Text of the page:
Mountainside Fitness CEO calls 2nd closure order ‘reckless’, plans to sue

Jun 30, 2020, 12:30 PM | Updated: 4:10 pm
(Facebook Photo/Mountainside Fitness)...
(Facebook Photo/Mountainside Fitness)
(Facebook Photo/Mountainside Fitness)

PHOENIX – A Valley businessman said Tuesday the latest state order that puts Arizona’s reopening on hold was “reckless,” “subjective” and an overreach on Gov. Doug Ducey’s part.

Mountainside Fitness CEO Tom Hatten said his lawyers planned to file an injunction before the end of the day.

Ducey ordered gyms, bars, nightclubs, movie theaters and water parks to shut down Monday for at least 30 days as COVID-19 cases surged in the state.

“Why we’re doing it is because of the randomness of Gov. Ducey’s decision. There isn’t any factual basis for it,” Hatten said Tuesday on KTAR News 92.3 FM’s The Mike Broomhead Show.

Hatten reopened the chain of more than 20 locations May 18, a few days after the state’s stay-at-home order was allowed to expired.

The clubs were open for business Tuesday. Ducey’s order went into effect Monday at 8 p.m.

“And you have this random decision to happen without any fair warning was reckless,” Hatten said.

He said he and other business owners had “worked with the Governor’s Office [in May] to put in protocols,” based on safety guidelines recommended by the Centers for Disease Control and Prevention and World Health Organization.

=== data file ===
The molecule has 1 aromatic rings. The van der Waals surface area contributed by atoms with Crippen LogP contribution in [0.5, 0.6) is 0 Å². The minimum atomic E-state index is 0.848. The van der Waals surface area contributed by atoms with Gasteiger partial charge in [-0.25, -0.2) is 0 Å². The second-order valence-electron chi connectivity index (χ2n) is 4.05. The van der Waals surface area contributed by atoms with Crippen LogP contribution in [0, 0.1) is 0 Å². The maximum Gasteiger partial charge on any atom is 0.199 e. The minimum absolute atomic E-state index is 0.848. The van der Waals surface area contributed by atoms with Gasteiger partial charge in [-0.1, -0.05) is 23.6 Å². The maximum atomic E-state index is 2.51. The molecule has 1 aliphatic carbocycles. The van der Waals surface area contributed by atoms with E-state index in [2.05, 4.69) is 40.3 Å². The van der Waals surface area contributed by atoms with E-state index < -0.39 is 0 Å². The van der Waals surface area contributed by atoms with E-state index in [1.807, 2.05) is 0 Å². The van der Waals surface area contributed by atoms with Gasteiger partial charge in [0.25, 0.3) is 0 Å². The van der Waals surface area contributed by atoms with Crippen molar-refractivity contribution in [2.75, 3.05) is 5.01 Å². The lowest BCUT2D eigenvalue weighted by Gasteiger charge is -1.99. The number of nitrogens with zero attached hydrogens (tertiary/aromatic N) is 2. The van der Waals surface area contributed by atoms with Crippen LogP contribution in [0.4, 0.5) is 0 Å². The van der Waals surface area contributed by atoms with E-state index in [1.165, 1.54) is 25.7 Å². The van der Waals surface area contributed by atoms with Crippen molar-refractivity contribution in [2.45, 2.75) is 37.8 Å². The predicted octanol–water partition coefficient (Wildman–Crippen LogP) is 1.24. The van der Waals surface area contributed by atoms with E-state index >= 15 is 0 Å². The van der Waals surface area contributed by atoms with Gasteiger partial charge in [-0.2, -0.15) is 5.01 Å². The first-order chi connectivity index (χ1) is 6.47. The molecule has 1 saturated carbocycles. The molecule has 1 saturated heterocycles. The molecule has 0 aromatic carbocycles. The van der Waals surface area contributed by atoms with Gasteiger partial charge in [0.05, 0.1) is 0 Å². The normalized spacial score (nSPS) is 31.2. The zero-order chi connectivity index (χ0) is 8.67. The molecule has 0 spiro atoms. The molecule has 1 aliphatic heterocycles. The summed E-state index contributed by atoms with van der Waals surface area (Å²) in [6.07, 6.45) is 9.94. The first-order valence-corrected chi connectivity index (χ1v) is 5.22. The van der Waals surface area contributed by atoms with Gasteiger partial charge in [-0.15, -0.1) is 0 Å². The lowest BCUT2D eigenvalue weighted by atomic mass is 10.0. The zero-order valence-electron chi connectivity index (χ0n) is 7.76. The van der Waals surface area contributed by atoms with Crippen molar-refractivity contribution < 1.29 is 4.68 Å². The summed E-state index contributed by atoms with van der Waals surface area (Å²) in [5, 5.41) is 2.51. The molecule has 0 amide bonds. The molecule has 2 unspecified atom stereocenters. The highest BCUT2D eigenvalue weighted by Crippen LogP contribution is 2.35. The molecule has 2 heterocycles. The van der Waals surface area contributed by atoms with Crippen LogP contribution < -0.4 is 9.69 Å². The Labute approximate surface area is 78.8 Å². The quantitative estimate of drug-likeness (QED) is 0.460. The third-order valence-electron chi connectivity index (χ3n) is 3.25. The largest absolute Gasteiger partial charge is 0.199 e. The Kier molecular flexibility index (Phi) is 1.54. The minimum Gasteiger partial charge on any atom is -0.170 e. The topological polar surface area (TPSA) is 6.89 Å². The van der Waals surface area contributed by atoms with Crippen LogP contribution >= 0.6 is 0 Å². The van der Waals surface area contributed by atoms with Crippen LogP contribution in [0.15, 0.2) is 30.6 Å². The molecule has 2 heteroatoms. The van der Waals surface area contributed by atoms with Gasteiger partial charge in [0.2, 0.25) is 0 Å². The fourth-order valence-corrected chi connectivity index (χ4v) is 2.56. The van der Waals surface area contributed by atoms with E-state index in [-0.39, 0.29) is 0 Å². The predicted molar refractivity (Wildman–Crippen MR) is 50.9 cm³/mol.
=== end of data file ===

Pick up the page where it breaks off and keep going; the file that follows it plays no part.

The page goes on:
“We increased our cleaning procedures inside the facilities by tenfold,” Hatten said.

“There’s no substantive reason to just decide this yesterday.”

Arizona reported a single-day high 4,682 coronavirus cases Tuesday, but the results included numbers that weren’t available Monday, when the state health department said a lab missed a submission deadline.

“Health clubs have members, we don’t have customers. We have the ability to communicate and legislate how they walk into a facility and how they function in there, which is completely different than a bar,” Hatten said.

He hasn’t decided what to do if police were to arrive and enforce the shutdown order.

“I’m not sure. We’ve talked about it internally,” he said. “That’s a tough thing. We’re getting to the point of desperation for all businesses.”

In an email to KTAR News, Ducey spokesman Patrick Ptak said, “The governor’s executive order is clear. Gyms and other indoor fitness clubs or centers, regardless of size, shall pause operations until at least July 27th.

“The order is also enforceable under A.R.S. 26-317, which carries the penalty of a Class 1 misdemeanor and a fine of up to $2,500. Our office has talked with law enforcement from around the state and local leaders.

“Again, we are looking for compliance, and we expect this order to be enforced.”

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Mountainside Fitness CEO calls 2nd closure order ‘reckless’, plans to sue